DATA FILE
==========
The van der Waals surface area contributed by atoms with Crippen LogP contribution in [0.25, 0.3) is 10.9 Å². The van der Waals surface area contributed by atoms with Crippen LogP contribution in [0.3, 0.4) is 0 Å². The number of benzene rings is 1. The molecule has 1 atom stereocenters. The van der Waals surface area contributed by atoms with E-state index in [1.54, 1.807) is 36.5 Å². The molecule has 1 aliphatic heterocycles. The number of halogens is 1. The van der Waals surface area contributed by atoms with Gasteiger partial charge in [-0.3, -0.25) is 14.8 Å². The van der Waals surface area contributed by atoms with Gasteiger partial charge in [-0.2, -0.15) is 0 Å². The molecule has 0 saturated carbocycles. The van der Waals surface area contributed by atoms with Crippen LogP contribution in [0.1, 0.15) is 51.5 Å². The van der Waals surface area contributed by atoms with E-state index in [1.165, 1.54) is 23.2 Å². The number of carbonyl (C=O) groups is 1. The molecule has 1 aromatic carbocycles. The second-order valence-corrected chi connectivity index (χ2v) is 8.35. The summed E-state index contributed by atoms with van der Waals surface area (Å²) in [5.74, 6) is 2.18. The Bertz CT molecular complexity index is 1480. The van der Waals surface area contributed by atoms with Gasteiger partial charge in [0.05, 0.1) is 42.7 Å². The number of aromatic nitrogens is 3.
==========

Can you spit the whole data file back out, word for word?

The van der Waals surface area contributed by atoms with Crippen LogP contribution in [0.25, 0.3) is 10.9 Å². The van der Waals surface area contributed by atoms with Crippen LogP contribution in [0.3, 0.4) is 0 Å². The number of benzene rings is 1. The molecule has 1 atom stereocenters. The van der Waals surface area contributed by atoms with E-state index in [1.54, 1.807) is 36.5 Å². The molecule has 1 aliphatic heterocycles. The number of halogens is 1. The van der Waals surface area contributed by atoms with Gasteiger partial charge in [-0.3, -0.25) is 14.8 Å². The van der Waals surface area contributed by atoms with Gasteiger partial charge in [-0.2, -0.15) is 0 Å². The molecule has 0 saturated carbocycles. The van der Waals surface area contributed by atoms with Crippen LogP contribution in [0.1, 0.15) is 51.5 Å². The van der Waals surface area contributed by atoms with E-state index in [1.165, 1.54) is 23.2 Å². The number of carbonyl (C=O) groups is 1. The molecule has 1 aromatic carbocycles. The second-order valence-corrected chi connectivity index (χ2v) is 8.35. The summed E-state index contributed by atoms with van der Waals surface area (Å²) in [5.74, 6) is 2.18. The Bertz CT molecular complexity index is 1480. The van der Waals surface area contributed by atoms with Gasteiger partial charge in [0.05, 0.1) is 42.7 Å². The number of aromatic nitrogens is 3.